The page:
Originally posted at California Health Report.
By Marty Graham.
Advocates for the homeless have long argued that the “housing first” model for moving homeless people into shelter and services without demanding that they change their behavior was not only more humane but also more likely to help people rebuild their lives, with the potential to improve their health and save taxpayer dollars in the long run.
Now there’s new data to back up that claim.
A three-year study of 28 chronically homeless people in San Diego who were given housing and services shows that the program saved nearly a million dollars a year in reduced emergency room visits and criminal justice costs.
A second, very personal analysis by one of the newly housed people found other important outcomes. “It saved my life. I’m drinking less and getting help for my bones and my heart,” said Tommie Faccio. “Having a home saved my life.”
Faccio and 27 other ‘hardcore’ homeless people were recruited to participate in Project 25 (originally aimed at the 25 most costly but it grew to include 36). The pilot project was designed to test the cost-effectiveness of the emerging housing first model.
“Data has always been a problem in these studies,” said economist Lynn Reaser, of the Fermanian Business & Economics Institute at Point Loma Nazarene University, who wrote the independent analysis. “This was the first study with very good data – it was meticulously designed to have accurate, consistent data.”
“There is some resistance to the housing first approach, which turns the current model of services for the homeless on its head,” she added. “It’s very important to have solid research and conclusions that are reached from unimpeachable data.”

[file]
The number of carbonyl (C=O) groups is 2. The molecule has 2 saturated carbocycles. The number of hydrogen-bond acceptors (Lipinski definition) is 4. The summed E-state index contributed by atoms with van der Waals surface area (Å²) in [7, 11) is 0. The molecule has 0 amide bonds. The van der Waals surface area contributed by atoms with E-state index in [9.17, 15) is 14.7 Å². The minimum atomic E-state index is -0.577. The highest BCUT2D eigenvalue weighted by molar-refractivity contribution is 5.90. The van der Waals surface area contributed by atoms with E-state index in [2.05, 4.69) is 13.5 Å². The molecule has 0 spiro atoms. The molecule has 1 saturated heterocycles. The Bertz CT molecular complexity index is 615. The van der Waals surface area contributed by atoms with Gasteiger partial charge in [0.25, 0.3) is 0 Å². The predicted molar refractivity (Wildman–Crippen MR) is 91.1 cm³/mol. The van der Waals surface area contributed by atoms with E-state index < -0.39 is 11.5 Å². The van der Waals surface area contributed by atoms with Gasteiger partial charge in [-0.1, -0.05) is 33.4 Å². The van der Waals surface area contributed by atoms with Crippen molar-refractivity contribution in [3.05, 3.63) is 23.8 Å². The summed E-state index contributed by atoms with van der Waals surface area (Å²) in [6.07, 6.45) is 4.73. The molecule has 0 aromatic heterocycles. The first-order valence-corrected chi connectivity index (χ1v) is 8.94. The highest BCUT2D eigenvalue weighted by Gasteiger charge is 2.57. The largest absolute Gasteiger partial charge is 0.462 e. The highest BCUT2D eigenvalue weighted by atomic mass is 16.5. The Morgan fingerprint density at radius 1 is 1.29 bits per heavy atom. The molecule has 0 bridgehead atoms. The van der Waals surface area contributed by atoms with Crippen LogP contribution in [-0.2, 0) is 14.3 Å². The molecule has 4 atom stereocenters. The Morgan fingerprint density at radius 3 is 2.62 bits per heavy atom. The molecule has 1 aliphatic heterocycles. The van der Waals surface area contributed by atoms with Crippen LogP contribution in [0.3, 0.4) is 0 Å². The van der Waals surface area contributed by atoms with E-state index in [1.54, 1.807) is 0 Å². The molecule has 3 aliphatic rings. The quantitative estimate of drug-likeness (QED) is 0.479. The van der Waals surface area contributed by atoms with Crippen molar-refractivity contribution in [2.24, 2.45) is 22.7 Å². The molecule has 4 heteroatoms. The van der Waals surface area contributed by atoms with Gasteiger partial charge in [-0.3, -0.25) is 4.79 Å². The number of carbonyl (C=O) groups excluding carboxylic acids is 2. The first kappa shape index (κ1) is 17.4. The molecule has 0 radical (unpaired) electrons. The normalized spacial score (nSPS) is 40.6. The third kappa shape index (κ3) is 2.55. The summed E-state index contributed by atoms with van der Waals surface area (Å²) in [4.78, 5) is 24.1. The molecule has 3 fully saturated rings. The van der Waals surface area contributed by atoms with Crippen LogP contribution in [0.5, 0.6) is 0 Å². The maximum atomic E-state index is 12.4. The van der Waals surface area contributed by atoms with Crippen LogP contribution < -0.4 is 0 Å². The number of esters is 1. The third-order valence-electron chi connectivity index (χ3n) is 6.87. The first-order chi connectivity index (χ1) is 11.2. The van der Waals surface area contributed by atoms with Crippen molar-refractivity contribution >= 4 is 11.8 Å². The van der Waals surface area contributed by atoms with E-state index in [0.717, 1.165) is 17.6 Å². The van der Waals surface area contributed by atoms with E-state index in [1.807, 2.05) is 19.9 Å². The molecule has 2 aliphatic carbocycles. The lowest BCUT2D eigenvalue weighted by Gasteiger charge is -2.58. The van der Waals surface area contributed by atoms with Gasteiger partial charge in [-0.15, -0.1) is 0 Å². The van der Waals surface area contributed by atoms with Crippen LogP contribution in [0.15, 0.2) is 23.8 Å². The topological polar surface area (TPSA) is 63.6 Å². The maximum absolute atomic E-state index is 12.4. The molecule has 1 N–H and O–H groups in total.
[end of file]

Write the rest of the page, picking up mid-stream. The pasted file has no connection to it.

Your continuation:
The data used for the analysis was that of the 28 participants where they were involved for the whole program, and data was thorough and accurate. Much of the data came from hospitals and ambulance services, since nearly all of the costs involved getting to and staying in hospitals.
The conclusion: even with the costs of intense case management, the rent, the investment in medical care, putting people in homes reduced costs to local government by $1.6 million the first year and $2.1 million the second year.
Almost 94 percent of the 2010 costs of $3.5 million were connected to medical care; 64 percent went for hospital care, another 22 percent for ER visits; and 8 percent for ambulance trips to the hospital. The remaining six percent went for jail time and police services.
By 2012, the first full year of tracking, those costs had dropped to $1.5 million and by 2013, costs were down to $1.1 million. Arrests and ER visits were down 78 percent; the length of hospital stays fell by more than 2/3, and costs per person had dropped from 2010’s $111,000 per person to $11,717.
Typical was the experience of one client known as “Hutch.” In 2010, he used public services cosing more than $168,000, including 48 ER visits and 64 days of inpatient care. In 2012 and 2013, given a place to live, those numbers dropped dramatically. He spent one day in the emergency room each year, no nights in the hospital and no ambulance trips. He died in July 2014 of natural causes after 11 months of sobriety.